Category Archives: Herbs

Basil

Today I just wanted to share with you some photos I took over these last few weeks. At the start of the summer I bought a couple of Basil plants. At first I wanted to try growing some herbs from seeds but these two beauties were too lovely for me to give them a miss. So I got them and they have been sitting on my windowsill ever since. I have repotted them and they now live in colourful terracotta pots; the first two photos were taken on the day they came home with me. You see, I didn’t want them to die on me before I took some sort of a record. I don’t have green fingers.

Basil (7788)

Greek Basil (7789)Around three weeks ago J noticed a teeny white flower growing on the Greek Basil plant. I read that these should be disposed of (or pinched off!) but again, looking so pretty they almost asked to be in a picture. So before I chopped its head off, I took a snap. And here it is.

Greek Basil Flower (8044)Greek Basil Flower (8046)

Then I did a kinda *off with their heads* thing. Finally I give you one of my favourite suppers of all, courtesy of these two lovelies which have brightened up this house, until we take good care of them that is…Pizza with Mozzarella and Basil (7874)

Pizza with Mozzarella and Basil (7905)

I wrote about and made pizza quite a few times so you can find my recipe and method right here. Hope you like the pictures as much as I do. Enjoy!

Rob x

A simple Greek salad

Greek Salad (6873)So lately I have been reading a number of food and travel books. It’s my new thing. There are times when a recipe book just doesn’t cut it, meaning that you need stories or real-life events behind the food. To me at least, memories make the foodie world that tiny bit extra special. I tend to buy books by the bucket load (this blog is *such a good excuse*) and when I travel I tend to read a lot more. No distractions on the plane, except of course when you have a drunk crazy lady sitting next to you, ranting to the cabin crew about changing her seat because she doesn’t want to sit next to her husband…or when they spill boiling hot tea all over your trousers…yay. Fun. And I don’t sleep much, so I read.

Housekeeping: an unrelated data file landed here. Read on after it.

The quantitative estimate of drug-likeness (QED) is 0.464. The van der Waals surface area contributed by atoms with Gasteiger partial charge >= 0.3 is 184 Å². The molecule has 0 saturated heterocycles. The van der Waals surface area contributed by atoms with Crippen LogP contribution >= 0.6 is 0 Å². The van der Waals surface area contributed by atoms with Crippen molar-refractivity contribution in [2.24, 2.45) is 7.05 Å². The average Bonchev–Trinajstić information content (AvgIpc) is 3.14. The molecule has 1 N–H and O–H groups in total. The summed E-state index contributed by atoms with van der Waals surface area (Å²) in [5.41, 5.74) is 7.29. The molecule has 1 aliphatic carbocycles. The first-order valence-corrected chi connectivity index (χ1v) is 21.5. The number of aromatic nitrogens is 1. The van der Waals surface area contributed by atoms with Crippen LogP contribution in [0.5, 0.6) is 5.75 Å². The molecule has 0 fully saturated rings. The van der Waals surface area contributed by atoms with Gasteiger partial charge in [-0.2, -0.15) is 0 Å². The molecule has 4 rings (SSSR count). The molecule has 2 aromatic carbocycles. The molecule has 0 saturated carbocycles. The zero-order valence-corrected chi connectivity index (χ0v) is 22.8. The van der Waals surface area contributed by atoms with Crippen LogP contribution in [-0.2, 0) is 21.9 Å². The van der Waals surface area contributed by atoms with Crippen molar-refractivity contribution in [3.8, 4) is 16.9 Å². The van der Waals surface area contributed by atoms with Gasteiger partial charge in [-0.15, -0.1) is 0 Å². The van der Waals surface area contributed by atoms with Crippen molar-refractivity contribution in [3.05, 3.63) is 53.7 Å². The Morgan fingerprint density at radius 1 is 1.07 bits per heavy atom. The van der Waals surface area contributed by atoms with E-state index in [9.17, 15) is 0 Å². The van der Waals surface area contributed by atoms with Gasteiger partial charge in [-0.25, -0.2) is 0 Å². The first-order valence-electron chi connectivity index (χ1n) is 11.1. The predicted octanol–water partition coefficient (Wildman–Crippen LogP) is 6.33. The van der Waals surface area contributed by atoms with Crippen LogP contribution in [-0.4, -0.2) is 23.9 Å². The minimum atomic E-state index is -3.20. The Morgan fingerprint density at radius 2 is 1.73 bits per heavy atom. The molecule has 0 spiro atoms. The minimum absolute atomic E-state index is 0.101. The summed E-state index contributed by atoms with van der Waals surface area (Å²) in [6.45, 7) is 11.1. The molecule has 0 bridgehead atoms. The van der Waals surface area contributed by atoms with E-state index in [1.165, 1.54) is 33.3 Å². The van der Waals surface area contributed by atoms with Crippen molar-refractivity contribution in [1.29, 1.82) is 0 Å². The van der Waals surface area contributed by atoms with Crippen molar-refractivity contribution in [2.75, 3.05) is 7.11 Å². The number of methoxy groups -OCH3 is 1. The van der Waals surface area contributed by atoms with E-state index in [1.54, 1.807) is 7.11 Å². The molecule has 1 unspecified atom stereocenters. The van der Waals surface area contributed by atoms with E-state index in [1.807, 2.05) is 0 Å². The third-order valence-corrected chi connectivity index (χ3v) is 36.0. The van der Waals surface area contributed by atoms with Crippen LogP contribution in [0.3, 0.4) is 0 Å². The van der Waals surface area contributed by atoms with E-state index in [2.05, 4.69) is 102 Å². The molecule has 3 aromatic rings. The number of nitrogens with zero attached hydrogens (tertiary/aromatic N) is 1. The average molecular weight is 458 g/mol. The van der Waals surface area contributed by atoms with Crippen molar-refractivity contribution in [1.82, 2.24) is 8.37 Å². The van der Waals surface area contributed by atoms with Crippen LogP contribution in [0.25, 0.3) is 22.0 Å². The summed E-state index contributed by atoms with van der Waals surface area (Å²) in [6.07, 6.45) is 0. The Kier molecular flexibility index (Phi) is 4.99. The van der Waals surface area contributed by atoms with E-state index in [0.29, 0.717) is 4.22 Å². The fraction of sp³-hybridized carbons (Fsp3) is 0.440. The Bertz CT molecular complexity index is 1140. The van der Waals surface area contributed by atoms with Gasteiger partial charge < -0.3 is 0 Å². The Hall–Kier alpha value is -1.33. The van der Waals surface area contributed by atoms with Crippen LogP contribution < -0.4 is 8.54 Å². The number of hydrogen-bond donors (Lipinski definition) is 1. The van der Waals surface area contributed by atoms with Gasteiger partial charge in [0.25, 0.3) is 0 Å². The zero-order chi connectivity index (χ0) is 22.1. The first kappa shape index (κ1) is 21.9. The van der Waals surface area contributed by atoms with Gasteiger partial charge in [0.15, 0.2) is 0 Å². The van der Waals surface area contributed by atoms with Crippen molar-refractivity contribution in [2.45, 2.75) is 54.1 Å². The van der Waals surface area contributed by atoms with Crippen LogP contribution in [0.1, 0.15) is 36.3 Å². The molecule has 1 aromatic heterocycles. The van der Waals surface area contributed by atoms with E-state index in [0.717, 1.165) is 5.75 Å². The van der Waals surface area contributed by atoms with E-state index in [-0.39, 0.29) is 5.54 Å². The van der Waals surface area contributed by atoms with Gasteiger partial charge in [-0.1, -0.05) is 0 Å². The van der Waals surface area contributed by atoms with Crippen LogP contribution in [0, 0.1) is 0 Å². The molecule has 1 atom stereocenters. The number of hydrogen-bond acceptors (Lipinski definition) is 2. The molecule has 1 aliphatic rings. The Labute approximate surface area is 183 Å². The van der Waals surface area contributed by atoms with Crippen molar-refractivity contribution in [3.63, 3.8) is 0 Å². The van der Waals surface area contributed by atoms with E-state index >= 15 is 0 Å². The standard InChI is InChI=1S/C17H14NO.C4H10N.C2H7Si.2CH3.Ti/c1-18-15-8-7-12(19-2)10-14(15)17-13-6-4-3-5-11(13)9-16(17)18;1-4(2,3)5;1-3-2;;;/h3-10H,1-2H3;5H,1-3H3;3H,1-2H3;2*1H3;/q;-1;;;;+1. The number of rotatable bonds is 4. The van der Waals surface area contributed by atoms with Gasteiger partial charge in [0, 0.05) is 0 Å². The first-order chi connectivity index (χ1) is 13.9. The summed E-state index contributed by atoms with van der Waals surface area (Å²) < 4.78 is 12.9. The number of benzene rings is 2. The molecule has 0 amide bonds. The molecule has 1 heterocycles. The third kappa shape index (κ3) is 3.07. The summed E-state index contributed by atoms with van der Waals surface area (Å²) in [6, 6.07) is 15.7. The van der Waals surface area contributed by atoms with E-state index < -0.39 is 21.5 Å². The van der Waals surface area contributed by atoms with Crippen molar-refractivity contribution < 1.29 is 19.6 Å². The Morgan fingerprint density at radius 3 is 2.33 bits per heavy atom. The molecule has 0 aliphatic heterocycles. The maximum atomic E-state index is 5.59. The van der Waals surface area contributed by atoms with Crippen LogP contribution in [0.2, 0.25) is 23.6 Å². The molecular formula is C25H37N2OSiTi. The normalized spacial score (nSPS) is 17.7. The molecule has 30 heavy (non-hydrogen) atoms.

Some time ago I read Amore and Amaretti by Victoria Cosford. I liked it in my first read-through. It was good though I kept it mainly for the recipes. How could I give away a book with Italian food in it? Inconceivable. A real gem I think is Elizabeth Bard’s Lunch in Paris. Loved the whole thing – her writing, the recipes – everything. I think it will feature in a future post, so I’ll leave it here for the time being.

The one I just finished is Falling in Honey by Jennifer Barclay. I was browsing the shops before a flight, feeling hot and bothered after passing through security (they almost undress you these days but anyhow), in a hurry. I just grabbed the first book I saw with an attractive cover, paid for it and rushed off to the gate. In case I didn’t tell you yet, that’s totally wrong when it comes to purchasing books, so please don’t do that. I’m so bad I know; I’m ashamed in fact. I liked Falling in Honey – it’s a good read. Missing the Sun in Surrey (almost sounds like a book title right there) makes the book more enjoyable. The book is home to only four recipes at the back, which is a bit of a disappointment, but hey, I can live with that. I will definitely give them a try.

Greek Salad (6876)I don’t know much about Greek food but J tells me it is delicious. Nothing fancy, exactly how I like things to be and tasty. I do have a Greek recipe book back home in storage; it’s not here with me and I could kick myself for that. However I figured that if the lovely J would tell me about what he ate in Greece I could come up with some very simple Greek-inspired food at home. J doesn’t say much, bless him; he prefers eating. To be honest I didn’t break new ground with the following concoction but I don’t care. I love the following salad. It’s fresh, refreshing and it reminds me of the Mediterranean sunshine that we lack so much of right here. It’s summer on a plate. I chop everything in cubes. If you want the make this like they do it on those beautiful islands, simply slice the tomatoes and cucumbers, and add a sliced red onion. Also you could include sliced green peppers, which to be honest I don’t like much. Serves 2 in a mezé.